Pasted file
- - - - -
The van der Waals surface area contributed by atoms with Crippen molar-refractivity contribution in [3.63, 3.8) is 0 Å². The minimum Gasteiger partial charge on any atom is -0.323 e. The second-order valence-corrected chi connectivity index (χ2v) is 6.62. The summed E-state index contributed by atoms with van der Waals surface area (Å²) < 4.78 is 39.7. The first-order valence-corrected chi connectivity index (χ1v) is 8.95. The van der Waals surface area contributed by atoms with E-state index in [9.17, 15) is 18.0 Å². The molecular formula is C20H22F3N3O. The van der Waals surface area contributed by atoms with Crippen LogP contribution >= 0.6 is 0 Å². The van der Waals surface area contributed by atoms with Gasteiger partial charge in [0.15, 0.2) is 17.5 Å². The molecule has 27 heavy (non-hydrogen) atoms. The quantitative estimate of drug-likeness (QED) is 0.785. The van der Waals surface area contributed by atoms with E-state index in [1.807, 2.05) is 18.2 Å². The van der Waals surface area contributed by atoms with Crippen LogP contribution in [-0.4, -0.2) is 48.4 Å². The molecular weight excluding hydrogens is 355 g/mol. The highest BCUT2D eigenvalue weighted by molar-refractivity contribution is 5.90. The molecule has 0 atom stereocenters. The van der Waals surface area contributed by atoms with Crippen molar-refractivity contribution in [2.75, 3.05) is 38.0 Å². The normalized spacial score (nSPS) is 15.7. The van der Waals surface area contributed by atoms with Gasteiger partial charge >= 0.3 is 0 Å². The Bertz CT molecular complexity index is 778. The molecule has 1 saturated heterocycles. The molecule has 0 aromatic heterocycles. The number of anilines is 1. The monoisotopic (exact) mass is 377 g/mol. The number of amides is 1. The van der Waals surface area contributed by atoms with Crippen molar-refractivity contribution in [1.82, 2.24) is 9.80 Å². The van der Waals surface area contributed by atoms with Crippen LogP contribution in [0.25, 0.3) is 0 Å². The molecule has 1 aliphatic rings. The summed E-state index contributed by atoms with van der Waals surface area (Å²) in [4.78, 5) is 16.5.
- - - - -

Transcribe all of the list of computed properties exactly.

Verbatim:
The van der Waals surface area contributed by atoms with Crippen molar-refractivity contribution in [3.63, 3.8) is 0 Å². The minimum Gasteiger partial charge on any atom is -0.323 e. The second-order valence-corrected chi connectivity index (χ2v) is 6.62. The summed E-state index contributed by atoms with van der Waals surface area (Å²) < 4.78 is 39.7. The first-order valence-corrected chi connectivity index (χ1v) is 8.95. The van der Waals surface area contributed by atoms with E-state index in [9.17, 15) is 18.0 Å². The molecular formula is C20H22F3N3O. The van der Waals surface area contributed by atoms with Crippen LogP contribution >= 0.6 is 0 Å². The van der Waals surface area contributed by atoms with Gasteiger partial charge in [0.15, 0.2) is 17.5 Å². The molecule has 27 heavy (non-hydrogen) atoms. The quantitative estimate of drug-likeness (QED) is 0.785. The van der Waals surface area contributed by atoms with E-state index in [1.807, 2.05) is 18.2 Å². The van der Waals surface area contributed by atoms with Crippen LogP contribution in [-0.4, -0.2) is 48.4 Å². The molecular weight excluding hydrogens is 355 g/mol. The highest BCUT2D eigenvalue weighted by molar-refractivity contribution is 5.90. The molecule has 0 atom stereocenters. The van der Waals surface area contributed by atoms with Crippen molar-refractivity contribution in [2.75, 3.05) is 38.0 Å². The normalized spacial score (nSPS) is 15.7. The van der Waals surface area contributed by atoms with Gasteiger partial charge >= 0.3 is 0 Å². The Bertz CT molecular complexity index is 778. The molecule has 1 saturated heterocycles. The molecule has 0 aromatic heterocycles. The number of anilines is 1. The monoisotopic (exact) mass is 377 g/mol. The number of amides is 1. The van der Waals surface area contributed by atoms with Crippen molar-refractivity contribution in [1.82, 2.24) is 9.80 Å². The van der Waals surface area contributed by atoms with Crippen LogP contribution in [0.25, 0.3) is 0 Å². The molecule has 1 aliphatic rings. The summed E-state index contributed by atoms with van der Waals surface area (Å²) in [4.78, 5) is 16.5.